Peripheral Arterial Disease: What You Need to Know
So you have a cramp in your leg. It's just part of getting older, right? Well, maybe not. Recurrent pain in the legs is one symptom of peripheral arterial disease, or PAD. Up to 12 million people in the United States are living with this circulatory disorder. Knowing the signs, risk factors, and how you can manage PAD can do more than help you avoid a few aches. It could save your life.
What is PAD?
When most people talk about having poor circulation, they're really describing peripheral arterial disease. You might also hear it referred to as peripheral vascular disease or hardening of the arteries. It's a condition in which blood can't flow well because your arteries are blocked. PAD most commonly affects the legs, but it can also disrupt blood flow to your heart, head, arms, kidneys, and stomach.
PAD often begins the same way that most other circulatory problems start. Smoking, diabetes, high cholesterol, and high blood pressure-the same factors that put you at risk for coronary heart disease-can damage the inner walls of your peripheral arteries. Lipids (blood-borne fats) infiltrate the damaged areas of your arteries, causing a buildup of fatty material called plaque. This leads to atherosclerosis in which plaque accumulates, your arteries harden, and the arterial pathways that carry blood become narrower and narrower. As pathways get narrower, blood cannot circulate to various body parts.
Poor circulation can cause claudication (pain and numbness) in body parts where blood flow is restricted. Thus, arterial blockages may be the source of your leg cramp, and by the time you're feeling pain, your PAD may be very advanced. In fact, you may not start to feel any discomfort until arteries are blocked 60 percent or more.
If you don't start treating PAD at the first signs of trouble, you could see more serious symptoms such as:
- Increasingly severe pain
- Areas of the skin that are cooler to the touch (especially legs or feet)
- Skin discoloration
- Loss of body hair around the affected areas
- Sores that don't heal (usually on the toes and feet)
Left untreated, PAD can lead to severe health problems. It increases your risk of coronary heart disease, heart attack, stroke, transient ischemic attack ("mini-stroke"), and renal artery disease (disruption of blood flow to the kidneys). You can also develop gangrene, requiring the amputation of a toe, foot, leg, or arm; that risk is higher if you have diabetes.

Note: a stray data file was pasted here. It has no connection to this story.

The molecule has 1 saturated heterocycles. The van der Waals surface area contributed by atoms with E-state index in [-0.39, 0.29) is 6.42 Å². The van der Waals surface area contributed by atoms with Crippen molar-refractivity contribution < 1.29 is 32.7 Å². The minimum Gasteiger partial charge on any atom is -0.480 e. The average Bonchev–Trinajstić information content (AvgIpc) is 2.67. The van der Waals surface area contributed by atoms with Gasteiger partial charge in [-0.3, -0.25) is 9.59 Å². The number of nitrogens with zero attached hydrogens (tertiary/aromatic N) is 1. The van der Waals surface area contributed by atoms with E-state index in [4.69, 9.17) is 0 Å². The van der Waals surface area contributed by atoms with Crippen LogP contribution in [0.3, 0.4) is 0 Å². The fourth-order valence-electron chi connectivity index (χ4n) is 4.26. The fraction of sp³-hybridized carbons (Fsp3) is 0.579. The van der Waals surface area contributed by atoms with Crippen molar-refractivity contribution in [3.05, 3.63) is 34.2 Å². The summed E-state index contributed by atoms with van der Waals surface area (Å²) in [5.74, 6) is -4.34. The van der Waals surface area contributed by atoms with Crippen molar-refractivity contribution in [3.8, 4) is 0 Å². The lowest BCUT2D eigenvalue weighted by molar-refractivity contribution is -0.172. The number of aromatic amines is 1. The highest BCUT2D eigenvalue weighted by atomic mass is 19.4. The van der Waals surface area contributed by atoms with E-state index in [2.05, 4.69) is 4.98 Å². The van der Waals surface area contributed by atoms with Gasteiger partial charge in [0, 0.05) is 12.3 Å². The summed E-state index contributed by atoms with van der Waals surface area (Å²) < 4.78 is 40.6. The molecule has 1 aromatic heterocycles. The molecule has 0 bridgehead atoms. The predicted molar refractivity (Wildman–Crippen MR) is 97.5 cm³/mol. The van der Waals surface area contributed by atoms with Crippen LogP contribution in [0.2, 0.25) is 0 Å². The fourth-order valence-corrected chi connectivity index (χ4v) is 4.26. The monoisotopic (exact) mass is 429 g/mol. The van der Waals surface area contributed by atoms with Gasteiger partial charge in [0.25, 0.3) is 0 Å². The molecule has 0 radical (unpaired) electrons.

Who Gets PAD?
PAD most often affects people who:
- Are 50 years or older
- Are African American
- Have diabetes
- Have high blood pressure
- Have high cholesterol
Even if you don't have any aches and pains, you should consider being screened for PAD if you fall into one or more of these high-risk groups. Many people suffer from "silent PAD," which means they have no pain or other symptoms, but they are still at risk for PAD-related health complications.
What Do I Do for My PAD?
Depending on your overall health and symptoms, you may be able to treat PAD by making lifestyle changes that include quitting smoking, eating a heart-healthy diet, and exercising. It's also important to manage high blood pressure, high cholesterol, and diabetes. Your doctor may prescribe medication to treat these pre-existing conditions or anti-platelet medications to lower your risk of heart attack and stroke. In very advanced cases, your doctor may recommend surgery to help improve blood flow to areas of the body that have poor circulation.
If PAD has affected your feet, you should practice good foot care to avoid injuries that could lead to infections. This includes keeping feet clean and moisturized, carefully cutting toenails, using foot powder, and having calluses or corns promptly treated by a podiatrist.
Ezekowitz, Michael D., M.D., Ph.D. "Peripheral Vascular Disease." Yale University School of Medicine Heart Book. Eds. Barry L. Zaret, M.D., et. al. New York: Hearst Books, 1992. Web. December 20, 2011
"Peripheral Arterial Disease." Cleveland Clinic. n.d. Web. May 16, 2012
"What Is Peripheral Arterial Disease?" National Heart, Lung and Blood Institute. n.d. Web. May 16, 2012
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